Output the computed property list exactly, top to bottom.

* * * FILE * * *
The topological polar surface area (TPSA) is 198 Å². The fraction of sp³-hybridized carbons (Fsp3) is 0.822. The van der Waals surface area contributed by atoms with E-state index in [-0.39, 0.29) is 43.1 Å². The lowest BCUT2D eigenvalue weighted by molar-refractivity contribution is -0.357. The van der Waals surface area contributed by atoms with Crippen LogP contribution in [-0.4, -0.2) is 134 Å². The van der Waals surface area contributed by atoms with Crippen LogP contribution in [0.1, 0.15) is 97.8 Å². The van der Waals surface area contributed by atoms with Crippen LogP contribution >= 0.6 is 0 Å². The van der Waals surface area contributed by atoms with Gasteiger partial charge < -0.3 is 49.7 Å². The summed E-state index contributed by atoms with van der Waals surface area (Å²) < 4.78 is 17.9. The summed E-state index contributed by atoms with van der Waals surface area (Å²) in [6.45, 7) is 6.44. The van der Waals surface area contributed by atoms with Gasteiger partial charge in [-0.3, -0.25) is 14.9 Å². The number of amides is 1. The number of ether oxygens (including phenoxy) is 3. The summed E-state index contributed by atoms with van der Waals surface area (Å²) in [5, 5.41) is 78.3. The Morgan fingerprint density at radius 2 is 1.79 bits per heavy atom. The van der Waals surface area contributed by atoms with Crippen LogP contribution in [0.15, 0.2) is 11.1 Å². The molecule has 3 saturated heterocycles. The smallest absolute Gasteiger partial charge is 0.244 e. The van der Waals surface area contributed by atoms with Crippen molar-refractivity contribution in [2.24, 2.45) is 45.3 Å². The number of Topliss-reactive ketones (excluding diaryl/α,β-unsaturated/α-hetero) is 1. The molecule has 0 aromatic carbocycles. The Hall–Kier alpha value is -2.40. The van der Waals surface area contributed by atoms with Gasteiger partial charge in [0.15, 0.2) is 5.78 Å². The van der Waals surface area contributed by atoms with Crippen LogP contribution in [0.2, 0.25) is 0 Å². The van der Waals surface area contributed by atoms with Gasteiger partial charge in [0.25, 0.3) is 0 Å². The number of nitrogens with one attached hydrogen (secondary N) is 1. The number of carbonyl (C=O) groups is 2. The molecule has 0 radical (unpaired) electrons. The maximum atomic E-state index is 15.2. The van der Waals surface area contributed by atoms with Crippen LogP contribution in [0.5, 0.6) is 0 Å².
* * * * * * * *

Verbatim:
The topological polar surface area (TPSA) is 198 Å². The fraction of sp³-hybridized carbons (Fsp3) is 0.822. The van der Waals surface area contributed by atoms with E-state index in [-0.39, 0.29) is 43.1 Å². The lowest BCUT2D eigenvalue weighted by molar-refractivity contribution is -0.357. The van der Waals surface area contributed by atoms with Crippen LogP contribution in [-0.4, -0.2) is 134 Å². The van der Waals surface area contributed by atoms with Crippen LogP contribution in [0.1, 0.15) is 97.8 Å². The van der Waals surface area contributed by atoms with Crippen LogP contribution >= 0.6 is 0 Å². The van der Waals surface area contributed by atoms with Gasteiger partial charge < -0.3 is 49.7 Å². The summed E-state index contributed by atoms with van der Waals surface area (Å²) < 4.78 is 17.9. The summed E-state index contributed by atoms with van der Waals surface area (Å²) in [6.45, 7) is 6.44. The van der Waals surface area contributed by atoms with Gasteiger partial charge in [-0.3, -0.25) is 14.9 Å². The number of amides is 1. The number of ether oxygens (including phenoxy) is 3. The summed E-state index contributed by atoms with van der Waals surface area (Å²) in [5, 5.41) is 78.3. The Morgan fingerprint density at radius 2 is 1.79 bits per heavy atom. The van der Waals surface area contributed by atoms with Crippen LogP contribution in [0.15, 0.2) is 11.1 Å². The molecule has 3 saturated heterocycles. The smallest absolute Gasteiger partial charge is 0.244 e. The van der Waals surface area contributed by atoms with Crippen molar-refractivity contribution in [2.24, 2.45) is 45.3 Å². The number of Topliss-reactive ketones (excluding diaryl/α,β-unsaturated/α-hetero) is 1. The molecule has 0 aromatic carbocycles. The Hall–Kier alpha value is -2.40. The van der Waals surface area contributed by atoms with Gasteiger partial charge in [0.15, 0.2) is 5.78 Å². The van der Waals surface area contributed by atoms with Crippen LogP contribution in [0.2, 0.25) is 0 Å². The van der Waals surface area contributed by atoms with Gasteiger partial charge in [0.25, 0.3) is 0 Å². The number of nitrogens with one attached hydrogen (secondary N) is 1. The number of carbonyl (C=O) groups is 2. The molecule has 0 radical (unpaired) electrons. The maximum atomic E-state index is 15.2. The van der Waals surface area contributed by atoms with Crippen LogP contribution in [0.5, 0.6) is 0 Å².